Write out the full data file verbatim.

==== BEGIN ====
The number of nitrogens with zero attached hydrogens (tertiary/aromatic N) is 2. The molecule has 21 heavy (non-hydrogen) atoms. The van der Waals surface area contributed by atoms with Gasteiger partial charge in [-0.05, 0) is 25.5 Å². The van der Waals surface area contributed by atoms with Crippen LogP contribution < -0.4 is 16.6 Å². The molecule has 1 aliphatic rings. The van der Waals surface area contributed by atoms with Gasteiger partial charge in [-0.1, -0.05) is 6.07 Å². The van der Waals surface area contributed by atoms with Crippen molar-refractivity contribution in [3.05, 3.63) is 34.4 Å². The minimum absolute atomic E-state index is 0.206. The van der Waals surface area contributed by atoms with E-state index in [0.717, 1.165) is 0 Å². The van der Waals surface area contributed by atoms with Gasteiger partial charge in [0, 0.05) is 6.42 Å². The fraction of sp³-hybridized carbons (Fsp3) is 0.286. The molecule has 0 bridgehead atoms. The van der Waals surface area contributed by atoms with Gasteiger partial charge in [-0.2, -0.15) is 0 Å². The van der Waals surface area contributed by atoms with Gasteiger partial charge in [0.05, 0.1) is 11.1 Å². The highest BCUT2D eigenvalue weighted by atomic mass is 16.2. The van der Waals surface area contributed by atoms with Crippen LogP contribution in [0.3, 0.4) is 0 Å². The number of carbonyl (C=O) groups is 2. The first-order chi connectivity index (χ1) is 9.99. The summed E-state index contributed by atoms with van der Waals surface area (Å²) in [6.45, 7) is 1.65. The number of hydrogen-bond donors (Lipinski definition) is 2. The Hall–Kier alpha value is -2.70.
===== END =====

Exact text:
The number of nitrogens with zero attached hydrogens (tertiary/aromatic N) is 2. The molecule has 21 heavy (non-hydrogen) atoms. The van der Waals surface area contributed by atoms with Gasteiger partial charge in [-0.05, 0) is 25.5 Å². The van der Waals surface area contributed by atoms with Crippen LogP contribution < -0.4 is 16.6 Å². The molecule has 1 aliphatic rings. The van der Waals surface area contributed by atoms with Gasteiger partial charge in [-0.1, -0.05) is 6.07 Å². The van der Waals surface area contributed by atoms with Crippen molar-refractivity contribution in [3.05, 3.63) is 34.4 Å². The minimum absolute atomic E-state index is 0.206. The van der Waals surface area contributed by atoms with E-state index in [0.717, 1.165) is 0 Å². The van der Waals surface area contributed by atoms with Gasteiger partial charge in [0, 0.05) is 6.42 Å². The fraction of sp³-hybridized carbons (Fsp3) is 0.286. The molecule has 0 bridgehead atoms. The van der Waals surface area contributed by atoms with Gasteiger partial charge in [-0.2, -0.15) is 0 Å². The van der Waals surface area contributed by atoms with Gasteiger partial charge in [0.05, 0.1) is 11.1 Å². The highest BCUT2D eigenvalue weighted by atomic mass is 16.2. The van der Waals surface area contributed by atoms with Crippen LogP contribution in [0.3, 0.4) is 0 Å². The number of carbonyl (C=O) groups is 2. The first-order chi connectivity index (χ1) is 9.99. The summed E-state index contributed by atoms with van der Waals surface area (Å²) in [6.45, 7) is 1.65. The number of hydrogen-bond donors (Lipinski definition) is 2. The Hall–Kier alpha value is -2.70.